Thursday, September 27, 2012

Give your input

My friend Elizabeth received a comment on her wonderful blog,  a moon, worn as it had been a shell. The comment was from a fourth year medical student who reached out to Elizabeth as the parent of a child with disabilities or special health care needs. The doctor wanted to know what parents want/need from their doctor and how s/he can provide that to parents and children s/he will meet in practice. Elizabeth called for responses. I gave one and if you feel the need, you should too. You can either respond at her specific post. (Just tell her you came from me) or respond here and I will forward it.

This was my response

Well, well well, kind Doctor. I applaud your willingness to bravely go where few doctors have gone before. It's a little place we like to call reality. Sorry for the snark, I do applaud you. Really I do. I want doctors who listen and get the fact that when I'm in his/her office with my severely disabled daughter for 25 minutes they do not understand my life or hers. They don't have to find a parking space that can accommodate her wheelchair, find space in a crowded elevator and find an outlet in the waiting room to plug in her suction machine. They don't know that I go home and lift her 80 lbs 20 times a day, change 10 diapers, catheterize and tube feed her and then have to do it all again the next day. They don't know about fighting insurance companies, schools, other services and the time and energy all of it takes. They don't know that I would do 100 times more than this if I were physically able because she is my child and even though it's a ton of work I should not have to justify her existence to anyone. at all. Ever. And especially not doctors. I want doctors to understand that saving a life means saving a LIFE -whatever that life is. I want them to read Elizabeth's blog over and over again until they get it as you seem to have. I want them to stand and cheer for my daughters amazing life, her amazing achievements, her amazing spirit without prompting. I want her to be valued as a human being. I want her to be judged by her character, and not by her disabilities. I want them to know we are all doing the absolute best we can in a very difficult situation and we do it proudly, even if a bit wearily. I want them all to want to reach out as you have. COngratulaitons. You will make an excellent doctor.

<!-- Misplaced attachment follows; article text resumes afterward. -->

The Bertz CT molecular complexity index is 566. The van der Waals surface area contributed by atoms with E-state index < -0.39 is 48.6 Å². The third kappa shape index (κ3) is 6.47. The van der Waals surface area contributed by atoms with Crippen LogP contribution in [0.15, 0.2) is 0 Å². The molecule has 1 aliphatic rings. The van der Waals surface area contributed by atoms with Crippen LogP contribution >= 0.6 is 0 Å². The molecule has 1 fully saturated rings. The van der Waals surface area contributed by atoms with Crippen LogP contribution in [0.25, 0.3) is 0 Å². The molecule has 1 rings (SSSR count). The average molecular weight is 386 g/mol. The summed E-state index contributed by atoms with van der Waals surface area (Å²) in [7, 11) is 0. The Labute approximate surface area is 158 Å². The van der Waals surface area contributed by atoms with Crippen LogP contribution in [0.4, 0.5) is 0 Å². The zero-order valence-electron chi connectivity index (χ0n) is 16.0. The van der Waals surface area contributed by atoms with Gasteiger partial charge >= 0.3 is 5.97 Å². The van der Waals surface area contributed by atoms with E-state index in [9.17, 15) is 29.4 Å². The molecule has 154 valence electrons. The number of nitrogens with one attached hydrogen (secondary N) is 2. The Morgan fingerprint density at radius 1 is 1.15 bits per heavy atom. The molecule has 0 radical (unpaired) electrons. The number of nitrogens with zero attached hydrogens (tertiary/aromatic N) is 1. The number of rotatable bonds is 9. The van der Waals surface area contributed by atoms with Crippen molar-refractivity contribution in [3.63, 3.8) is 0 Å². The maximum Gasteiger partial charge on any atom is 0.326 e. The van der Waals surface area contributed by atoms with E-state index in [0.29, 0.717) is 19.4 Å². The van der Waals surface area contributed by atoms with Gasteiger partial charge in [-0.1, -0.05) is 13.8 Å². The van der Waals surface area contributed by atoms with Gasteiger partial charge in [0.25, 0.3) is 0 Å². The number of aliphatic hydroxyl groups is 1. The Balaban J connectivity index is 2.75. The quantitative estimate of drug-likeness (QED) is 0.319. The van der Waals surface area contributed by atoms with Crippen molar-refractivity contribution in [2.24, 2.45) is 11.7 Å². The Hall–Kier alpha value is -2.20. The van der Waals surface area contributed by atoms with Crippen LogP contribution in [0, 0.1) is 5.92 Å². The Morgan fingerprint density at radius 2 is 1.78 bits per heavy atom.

1. Thanks for the shout-out! And, as always, your comment is my favorite AND made me laugh out loud (where appropriate, of course!).

  2. Thank you for your comment on Elizabeth's blog and for spreading the word here. I have much to learn still but I am realizing that my patients and their families have the most to teach me. Thank you!


Hi Maggie loves your comments. It may take a while for the comment to post, but you will see it eventually.